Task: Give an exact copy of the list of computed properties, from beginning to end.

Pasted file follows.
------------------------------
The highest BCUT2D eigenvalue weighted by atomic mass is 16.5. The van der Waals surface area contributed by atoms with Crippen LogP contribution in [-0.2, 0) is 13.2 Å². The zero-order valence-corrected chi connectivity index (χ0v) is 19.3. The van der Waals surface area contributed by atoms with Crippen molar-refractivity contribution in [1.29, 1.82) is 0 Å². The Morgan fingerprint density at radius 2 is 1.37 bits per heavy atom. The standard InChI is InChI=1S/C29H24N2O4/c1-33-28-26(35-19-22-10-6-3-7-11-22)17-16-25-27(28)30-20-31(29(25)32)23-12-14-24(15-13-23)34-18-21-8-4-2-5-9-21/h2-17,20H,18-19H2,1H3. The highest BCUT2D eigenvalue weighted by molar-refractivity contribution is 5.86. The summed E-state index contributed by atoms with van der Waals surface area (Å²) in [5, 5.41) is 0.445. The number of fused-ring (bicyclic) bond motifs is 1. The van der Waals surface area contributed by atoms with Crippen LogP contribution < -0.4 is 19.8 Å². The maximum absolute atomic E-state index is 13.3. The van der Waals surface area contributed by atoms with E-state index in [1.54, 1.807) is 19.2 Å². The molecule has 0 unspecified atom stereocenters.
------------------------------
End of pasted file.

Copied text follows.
The highest BCUT2D eigenvalue weighted by atomic mass is 16.5. The van der Waals surface area contributed by atoms with Crippen LogP contribution in [-0.2, 0) is 13.2 Å². The zero-order valence-corrected chi connectivity index (χ0v) is 19.3. The van der Waals surface area contributed by atoms with Crippen molar-refractivity contribution in [1.29, 1.82) is 0 Å². The Morgan fingerprint density at radius 2 is 1.37 bits per heavy atom. The standard InChI is InChI=1S/C29H24N2O4/c1-33-28-26(35-19-22-10-6-3-7-11-22)17-16-25-27(28)30-20-31(29(25)32)23-12-14-24(15-13-23)34-18-21-8-4-2-5-9-21/h2-17,20H,18-19H2,1H3. The highest BCUT2D eigenvalue weighted by molar-refractivity contribution is 5.86. The summed E-state index contributed by atoms with van der Waals surface area (Å²) in [5, 5.41) is 0.445. The number of fused-ring (bicyclic) bond motifs is 1. The van der Waals surface area contributed by atoms with Crippen LogP contribution < -0.4 is 19.8 Å². The maximum absolute atomic E-state index is 13.3. The van der Waals surface area contributed by atoms with E-state index in [1.54, 1.807) is 19.2 Å². The molecule has 0 unspecified atom stereocenters.